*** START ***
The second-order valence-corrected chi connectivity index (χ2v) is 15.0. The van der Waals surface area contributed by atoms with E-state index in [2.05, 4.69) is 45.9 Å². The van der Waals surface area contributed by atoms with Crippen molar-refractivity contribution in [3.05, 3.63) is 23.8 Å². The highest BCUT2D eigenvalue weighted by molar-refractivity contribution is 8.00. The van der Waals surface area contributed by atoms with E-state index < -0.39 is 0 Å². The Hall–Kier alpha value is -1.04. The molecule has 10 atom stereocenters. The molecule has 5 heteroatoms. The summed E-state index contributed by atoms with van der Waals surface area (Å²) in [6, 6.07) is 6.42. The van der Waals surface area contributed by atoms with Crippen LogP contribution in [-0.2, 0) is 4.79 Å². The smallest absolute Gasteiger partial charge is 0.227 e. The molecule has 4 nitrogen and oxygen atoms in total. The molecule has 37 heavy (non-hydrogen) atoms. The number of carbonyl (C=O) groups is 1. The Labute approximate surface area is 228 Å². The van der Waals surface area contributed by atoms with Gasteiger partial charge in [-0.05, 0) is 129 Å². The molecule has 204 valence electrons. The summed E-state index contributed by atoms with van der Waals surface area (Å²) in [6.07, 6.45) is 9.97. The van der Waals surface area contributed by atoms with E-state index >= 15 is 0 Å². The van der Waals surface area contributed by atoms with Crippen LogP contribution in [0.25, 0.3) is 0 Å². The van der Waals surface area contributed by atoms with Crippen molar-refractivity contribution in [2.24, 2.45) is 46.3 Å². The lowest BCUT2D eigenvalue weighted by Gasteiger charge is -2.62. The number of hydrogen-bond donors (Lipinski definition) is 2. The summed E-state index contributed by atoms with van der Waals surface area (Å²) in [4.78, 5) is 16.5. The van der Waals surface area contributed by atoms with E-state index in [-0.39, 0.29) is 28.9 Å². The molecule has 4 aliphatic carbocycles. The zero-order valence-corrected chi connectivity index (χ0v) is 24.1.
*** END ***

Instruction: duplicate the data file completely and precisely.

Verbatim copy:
The second-order valence-corrected chi connectivity index (χ2v) is 15.0. The van der Waals surface area contributed by atoms with E-state index in [2.05, 4.69) is 45.9 Å². The van der Waals surface area contributed by atoms with Crippen molar-refractivity contribution in [3.05, 3.63) is 23.8 Å². The highest BCUT2D eigenvalue weighted by molar-refractivity contribution is 8.00. The van der Waals surface area contributed by atoms with E-state index < -0.39 is 0 Å². The Hall–Kier alpha value is -1.04. The molecule has 10 atom stereocenters. The molecule has 5 heteroatoms. The summed E-state index contributed by atoms with van der Waals surface area (Å²) in [6, 6.07) is 6.42. The van der Waals surface area contributed by atoms with Crippen LogP contribution in [-0.2, 0) is 4.79 Å². The smallest absolute Gasteiger partial charge is 0.227 e. The molecule has 4 nitrogen and oxygen atoms in total. The molecule has 37 heavy (non-hydrogen) atoms. The number of carbonyl (C=O) groups is 1. The Labute approximate surface area is 228 Å². The van der Waals surface area contributed by atoms with Gasteiger partial charge in [-0.05, 0) is 129 Å². The molecule has 204 valence electrons. The summed E-state index contributed by atoms with van der Waals surface area (Å²) in [6.07, 6.45) is 9.97. The van der Waals surface area contributed by atoms with E-state index >= 15 is 0 Å². The van der Waals surface area contributed by atoms with Crippen LogP contribution in [0.25, 0.3) is 0 Å². The van der Waals surface area contributed by atoms with Crippen molar-refractivity contribution in [2.24, 2.45) is 46.3 Å². The lowest BCUT2D eigenvalue weighted by Gasteiger charge is -2.62. The number of hydrogen-bond donors (Lipinski definition) is 2. The summed E-state index contributed by atoms with van der Waals surface area (Å²) in [4.78, 5) is 16.5. The van der Waals surface area contributed by atoms with E-state index in [-0.39, 0.29) is 28.9 Å². The molecule has 4 aliphatic carbocycles. The zero-order valence-corrected chi connectivity index (χ0v) is 24.1.